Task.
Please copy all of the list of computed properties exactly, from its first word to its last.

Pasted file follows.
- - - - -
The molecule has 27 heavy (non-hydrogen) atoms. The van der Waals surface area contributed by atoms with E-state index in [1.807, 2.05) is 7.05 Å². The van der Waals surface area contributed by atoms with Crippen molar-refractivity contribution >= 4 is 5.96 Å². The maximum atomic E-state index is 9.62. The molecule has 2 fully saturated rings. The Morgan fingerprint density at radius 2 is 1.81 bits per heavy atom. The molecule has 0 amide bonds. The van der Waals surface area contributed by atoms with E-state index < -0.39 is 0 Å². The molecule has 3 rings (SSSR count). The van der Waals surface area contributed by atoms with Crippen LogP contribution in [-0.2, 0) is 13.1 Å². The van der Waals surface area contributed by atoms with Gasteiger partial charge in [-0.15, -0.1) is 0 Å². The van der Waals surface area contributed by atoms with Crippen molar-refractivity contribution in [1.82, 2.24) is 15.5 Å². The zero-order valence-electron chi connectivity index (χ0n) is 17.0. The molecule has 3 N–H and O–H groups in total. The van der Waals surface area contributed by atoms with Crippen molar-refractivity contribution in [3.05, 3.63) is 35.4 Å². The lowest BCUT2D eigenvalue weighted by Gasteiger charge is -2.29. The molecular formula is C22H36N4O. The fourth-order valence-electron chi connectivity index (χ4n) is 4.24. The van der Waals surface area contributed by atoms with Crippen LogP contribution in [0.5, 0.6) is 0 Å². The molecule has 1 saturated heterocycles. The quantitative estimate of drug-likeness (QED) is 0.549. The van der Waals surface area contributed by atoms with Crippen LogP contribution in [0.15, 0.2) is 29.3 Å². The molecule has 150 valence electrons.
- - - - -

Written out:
The molecule has 27 heavy (non-hydrogen) atoms. The van der Waals surface area contributed by atoms with E-state index in [1.807, 2.05) is 7.05 Å². The van der Waals surface area contributed by atoms with Crippen molar-refractivity contribution >= 4 is 5.96 Å². The maximum atomic E-state index is 9.62. The molecule has 2 fully saturated rings. The Morgan fingerprint density at radius 2 is 1.81 bits per heavy atom. The molecule has 0 amide bonds. The van der Waals surface area contributed by atoms with E-state index < -0.39 is 0 Å². The molecule has 3 rings (SSSR count). The van der Waals surface area contributed by atoms with Crippen LogP contribution in [-0.2, 0) is 13.1 Å². The van der Waals surface area contributed by atoms with Gasteiger partial charge in [-0.15, -0.1) is 0 Å². The van der Waals surface area contributed by atoms with Crippen molar-refractivity contribution in [1.82, 2.24) is 15.5 Å². The zero-order valence-electron chi connectivity index (χ0n) is 17.0. The molecule has 3 N–H and O–H groups in total. The van der Waals surface area contributed by atoms with Crippen molar-refractivity contribution in [3.05, 3.63) is 35.4 Å². The lowest BCUT2D eigenvalue weighted by Gasteiger charge is -2.29. The molecular formula is C22H36N4O. The fourth-order valence-electron chi connectivity index (χ4n) is 4.24. The van der Waals surface area contributed by atoms with Crippen LogP contribution in [0.5, 0.6) is 0 Å². The molecule has 1 saturated heterocycles. The quantitative estimate of drug-likeness (QED) is 0.549. The van der Waals surface area contributed by atoms with Crippen LogP contribution in [0.15, 0.2) is 29.3 Å². The molecule has 150 valence electrons.